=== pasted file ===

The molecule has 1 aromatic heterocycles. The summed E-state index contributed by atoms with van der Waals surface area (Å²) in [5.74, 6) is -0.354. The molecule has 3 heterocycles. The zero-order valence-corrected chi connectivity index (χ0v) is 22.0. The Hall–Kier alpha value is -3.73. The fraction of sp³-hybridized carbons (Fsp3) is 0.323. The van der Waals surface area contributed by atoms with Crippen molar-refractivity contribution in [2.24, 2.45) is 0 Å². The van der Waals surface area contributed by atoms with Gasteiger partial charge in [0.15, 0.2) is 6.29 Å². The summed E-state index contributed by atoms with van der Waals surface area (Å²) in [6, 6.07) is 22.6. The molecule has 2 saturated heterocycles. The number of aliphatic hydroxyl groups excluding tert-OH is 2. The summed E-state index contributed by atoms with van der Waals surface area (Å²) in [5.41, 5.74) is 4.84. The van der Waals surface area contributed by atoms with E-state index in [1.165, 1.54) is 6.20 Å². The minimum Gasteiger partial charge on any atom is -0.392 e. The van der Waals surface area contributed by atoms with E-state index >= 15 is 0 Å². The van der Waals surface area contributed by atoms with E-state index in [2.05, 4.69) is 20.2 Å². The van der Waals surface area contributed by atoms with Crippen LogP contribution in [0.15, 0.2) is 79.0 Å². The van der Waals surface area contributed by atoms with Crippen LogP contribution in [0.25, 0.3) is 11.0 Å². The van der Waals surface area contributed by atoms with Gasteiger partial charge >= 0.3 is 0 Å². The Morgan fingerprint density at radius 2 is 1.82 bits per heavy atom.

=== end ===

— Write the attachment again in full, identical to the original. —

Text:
The molecule has 1 aromatic heterocycles. The summed E-state index contributed by atoms with van der Waals surface area (Å²) in [5.74, 6) is -0.354. The molecule has 3 heterocycles. The zero-order valence-corrected chi connectivity index (χ0v) is 22.0. The Hall–Kier alpha value is -3.73. The fraction of sp³-hybridized carbons (Fsp3) is 0.323. The van der Waals surface area contributed by atoms with Crippen molar-refractivity contribution in [2.24, 2.45) is 0 Å². The van der Waals surface area contributed by atoms with Gasteiger partial charge in [0.15, 0.2) is 6.29 Å². The summed E-state index contributed by atoms with van der Waals surface area (Å²) in [6, 6.07) is 22.6. The molecule has 2 saturated heterocycles. The number of aliphatic hydroxyl groups excluding tert-OH is 2. The summed E-state index contributed by atoms with van der Waals surface area (Å²) in [5.41, 5.74) is 4.84. The van der Waals surface area contributed by atoms with E-state index in [1.165, 1.54) is 6.20 Å². The minimum Gasteiger partial charge on any atom is -0.392 e. The van der Waals surface area contributed by atoms with E-state index >= 15 is 0 Å². The van der Waals surface area contributed by atoms with E-state index in [2.05, 4.69) is 20.2 Å². The van der Waals surface area contributed by atoms with Crippen LogP contribution in [0.15, 0.2) is 79.0 Å². The van der Waals surface area contributed by atoms with Crippen LogP contribution in [0.25, 0.3) is 11.0 Å². The van der Waals surface area contributed by atoms with Gasteiger partial charge >= 0.3 is 0 Å². The Morgan fingerprint density at radius 2 is 1.82 bits per heavy atom.